There’s no doubt about it that we still have quite a bit of warm weather left before summer comes to an end. With that being said, it’s important to stay hydrated and stay cool…especially if you are working (or playing) outside.
So, let’s talk about Heat Exhaustion and Heat Stroke; Both of these conditions are considered heat emergencies. So, what are the symptoms and how do we treat these first aid heat emergencies?
Occurs when internal temperature starts to rise due to dehydration. If not treated quickly, Heat Exhaustion can lead to Heat Stroke.
- Heavy sweating
- Pale or cool skin
First Aid Steps
- Move the person to a cooler place
- Have the person lay down or sit down
- Loosen/remove sweaty clothing
- Elevate feet 6-12 inches
- Spray the person down with a spray mist water bottle or sponge body with a wet cloth
- If the person can sit up and swallow, give the person something to drink – either a sports drink to restore electrolytes or water
Occurs when the body’s internal cooling system shuts down due to extreme over-heating. Heat Stroke is a life-threatening condition and must be treated quickly to avoid possible brain damage or death.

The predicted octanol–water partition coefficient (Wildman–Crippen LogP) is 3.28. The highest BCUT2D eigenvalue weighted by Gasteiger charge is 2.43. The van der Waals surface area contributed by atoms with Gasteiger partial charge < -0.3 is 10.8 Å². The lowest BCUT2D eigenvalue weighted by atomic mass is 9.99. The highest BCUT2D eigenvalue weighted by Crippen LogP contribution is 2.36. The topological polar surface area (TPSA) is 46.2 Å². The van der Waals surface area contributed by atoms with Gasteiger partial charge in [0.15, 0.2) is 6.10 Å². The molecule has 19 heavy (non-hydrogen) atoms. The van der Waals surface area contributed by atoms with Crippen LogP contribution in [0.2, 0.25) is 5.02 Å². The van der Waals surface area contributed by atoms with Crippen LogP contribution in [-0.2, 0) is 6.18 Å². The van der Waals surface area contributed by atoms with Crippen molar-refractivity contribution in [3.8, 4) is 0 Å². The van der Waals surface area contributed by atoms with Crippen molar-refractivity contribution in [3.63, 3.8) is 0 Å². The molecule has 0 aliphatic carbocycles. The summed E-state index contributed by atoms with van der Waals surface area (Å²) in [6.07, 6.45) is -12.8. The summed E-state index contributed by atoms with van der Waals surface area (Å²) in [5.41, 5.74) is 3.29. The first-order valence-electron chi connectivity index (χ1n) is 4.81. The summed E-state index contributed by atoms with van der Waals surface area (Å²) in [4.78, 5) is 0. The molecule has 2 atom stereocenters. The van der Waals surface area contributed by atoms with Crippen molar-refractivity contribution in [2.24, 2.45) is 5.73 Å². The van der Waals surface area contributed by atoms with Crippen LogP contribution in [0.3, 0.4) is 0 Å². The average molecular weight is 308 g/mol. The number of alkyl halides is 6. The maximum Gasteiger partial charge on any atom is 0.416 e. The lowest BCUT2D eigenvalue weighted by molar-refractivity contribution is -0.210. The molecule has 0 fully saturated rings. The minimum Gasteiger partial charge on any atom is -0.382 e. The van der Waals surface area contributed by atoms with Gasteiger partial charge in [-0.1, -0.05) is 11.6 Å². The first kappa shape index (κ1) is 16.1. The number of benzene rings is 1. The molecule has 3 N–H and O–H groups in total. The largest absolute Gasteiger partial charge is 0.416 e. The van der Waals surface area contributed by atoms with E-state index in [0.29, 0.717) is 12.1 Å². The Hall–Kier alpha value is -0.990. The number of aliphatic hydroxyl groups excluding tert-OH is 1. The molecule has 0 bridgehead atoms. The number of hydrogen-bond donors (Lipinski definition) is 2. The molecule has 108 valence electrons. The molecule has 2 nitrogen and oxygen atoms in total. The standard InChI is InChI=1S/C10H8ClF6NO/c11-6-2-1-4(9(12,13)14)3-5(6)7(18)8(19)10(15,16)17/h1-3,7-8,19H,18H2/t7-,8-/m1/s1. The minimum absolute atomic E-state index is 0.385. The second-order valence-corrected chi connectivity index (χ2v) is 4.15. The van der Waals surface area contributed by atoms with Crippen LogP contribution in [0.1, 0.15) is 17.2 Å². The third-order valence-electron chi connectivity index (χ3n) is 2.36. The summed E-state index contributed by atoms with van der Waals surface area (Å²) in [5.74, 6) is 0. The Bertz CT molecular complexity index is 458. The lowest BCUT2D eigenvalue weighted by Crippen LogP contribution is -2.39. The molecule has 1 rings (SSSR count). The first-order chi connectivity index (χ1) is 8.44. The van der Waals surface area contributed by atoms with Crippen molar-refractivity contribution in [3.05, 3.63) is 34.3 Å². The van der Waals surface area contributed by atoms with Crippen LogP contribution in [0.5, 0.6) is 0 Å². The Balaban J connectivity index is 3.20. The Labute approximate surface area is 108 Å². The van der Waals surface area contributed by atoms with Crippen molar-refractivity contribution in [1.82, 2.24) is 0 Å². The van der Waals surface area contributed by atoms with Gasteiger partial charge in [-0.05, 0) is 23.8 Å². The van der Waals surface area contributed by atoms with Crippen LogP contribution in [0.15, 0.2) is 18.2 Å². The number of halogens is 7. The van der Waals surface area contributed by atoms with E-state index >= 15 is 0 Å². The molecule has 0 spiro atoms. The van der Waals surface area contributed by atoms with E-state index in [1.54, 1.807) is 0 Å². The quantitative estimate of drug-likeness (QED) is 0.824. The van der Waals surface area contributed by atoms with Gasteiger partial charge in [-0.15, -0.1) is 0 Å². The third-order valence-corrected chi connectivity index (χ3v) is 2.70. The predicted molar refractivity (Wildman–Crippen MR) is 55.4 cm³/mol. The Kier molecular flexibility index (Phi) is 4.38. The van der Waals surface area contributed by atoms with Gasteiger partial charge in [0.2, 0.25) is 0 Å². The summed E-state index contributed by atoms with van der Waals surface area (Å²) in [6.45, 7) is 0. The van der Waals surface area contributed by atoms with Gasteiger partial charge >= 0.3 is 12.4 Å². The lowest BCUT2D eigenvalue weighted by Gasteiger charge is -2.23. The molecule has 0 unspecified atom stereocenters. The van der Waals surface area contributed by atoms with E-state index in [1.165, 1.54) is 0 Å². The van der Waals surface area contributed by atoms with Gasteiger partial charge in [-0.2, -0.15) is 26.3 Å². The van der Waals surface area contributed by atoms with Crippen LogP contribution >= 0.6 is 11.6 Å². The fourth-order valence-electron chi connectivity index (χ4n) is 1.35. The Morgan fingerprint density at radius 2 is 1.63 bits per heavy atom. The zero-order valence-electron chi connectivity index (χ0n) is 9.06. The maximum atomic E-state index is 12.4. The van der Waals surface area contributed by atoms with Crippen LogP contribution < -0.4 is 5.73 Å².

- Skin is very warm or hot to the touch
- Skin can be red and completely dry – sweating has stopped
- Confusion and trouble communicating
- Seizures can occur or person can be unresponsive
First Aid Steps
- Call 9-1-1 immediately
- Begin immediate cooling
- Immerse person up to their chin in cold water in a bathtub or pool
- If you cannot immerse, pour cold water all over the person and fan him/her
- Apply cold packs to the neck, groin, and armpit areas
- Cover the person with a cold, wet sheet and continue fanning
- Keep cooling the person until EMS arrives
What is the biggest difference between Heat Exhaustion and Heat Stroke?
Heat Exhaustion – Person is sweating heavily because his/her body is still trying to cool itself.
Heat Stroke – Person stops sweating because body’s cooling system is shutting down. Person’s skin is dry and hot to the touch.
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